Elucidating cellular mechanisms and therapeutic strategies for neurodegenerative diseases with CRISPRi and CRISPRa
Ruilin Tian1, Connor Ludwig1, Nina Draeger1, Avi Samelson1, Diane Nathaniel1, Michael Ward3, Martin Kampmann1,2,*
1University of California, San Francisco, Institute for Neurodegenerative Diseases and Department for Biochemistry and Biophysics, San Francisco, CA; 2Chan Zuckerberg Biohub, San Francisco, CA; 3National Institute of Neurological Disorders and Stroke, Bethesda, MD.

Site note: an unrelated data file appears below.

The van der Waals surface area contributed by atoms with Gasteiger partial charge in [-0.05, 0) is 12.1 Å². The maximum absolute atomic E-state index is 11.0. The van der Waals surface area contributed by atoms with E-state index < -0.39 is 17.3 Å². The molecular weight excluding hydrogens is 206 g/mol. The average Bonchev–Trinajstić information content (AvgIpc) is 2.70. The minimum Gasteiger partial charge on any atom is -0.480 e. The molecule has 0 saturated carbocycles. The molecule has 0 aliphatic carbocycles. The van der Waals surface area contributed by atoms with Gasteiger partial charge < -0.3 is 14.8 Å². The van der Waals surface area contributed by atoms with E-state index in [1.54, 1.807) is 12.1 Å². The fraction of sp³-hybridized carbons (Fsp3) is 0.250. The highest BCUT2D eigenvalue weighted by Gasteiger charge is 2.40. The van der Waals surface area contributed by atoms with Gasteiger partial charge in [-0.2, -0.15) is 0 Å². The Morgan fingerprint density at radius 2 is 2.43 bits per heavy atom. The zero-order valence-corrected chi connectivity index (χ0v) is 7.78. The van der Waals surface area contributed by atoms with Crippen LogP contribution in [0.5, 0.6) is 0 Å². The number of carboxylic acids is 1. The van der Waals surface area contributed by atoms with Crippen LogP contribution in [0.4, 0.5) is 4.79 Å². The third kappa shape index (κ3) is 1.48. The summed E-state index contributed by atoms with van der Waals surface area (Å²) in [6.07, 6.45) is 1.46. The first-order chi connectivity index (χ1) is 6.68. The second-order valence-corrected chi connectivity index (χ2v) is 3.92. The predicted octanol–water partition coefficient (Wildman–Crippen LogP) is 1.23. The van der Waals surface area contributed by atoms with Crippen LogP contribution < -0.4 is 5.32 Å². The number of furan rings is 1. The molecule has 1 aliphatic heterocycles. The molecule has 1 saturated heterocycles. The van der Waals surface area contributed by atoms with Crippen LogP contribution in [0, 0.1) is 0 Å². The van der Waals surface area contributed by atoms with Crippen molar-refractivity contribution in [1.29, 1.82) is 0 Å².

Human genes associated with brain-related diseases are being discovered at an accelerating pace. A major challenge is the identification of the mechanisms through which these genes act, and of potential therapeutic strategies. To elucidate such mechanisms in human cells, we are leveraging a CRISPR-based platform for genetic screening that we recently co-developed. Our approach relies on CRISPR interference (CRISPRi) and CRISPR activation (CRISPRa), in which a catalytically dead version of the bacterial Cas9 protein recruits transcriptional repressors or activators, respectively, to endogenous genes to control their expression, as directed by a small guide RNA (sgRNA). Complex libraries of sgRNAs enable us to conduct genome-wide loss-of-function and gain-of-function screens in mammalian cells. We have adapted this strategy for use in human iPSC-derived neurons and other cell types, in order to elucidate disease mechanisms and therapeutic strategies in patient-derived cells and isogenic control cells. Our pilot screens systematically reveal genes and cellular pathways relevant for neuronal survival and response to oxidative stress.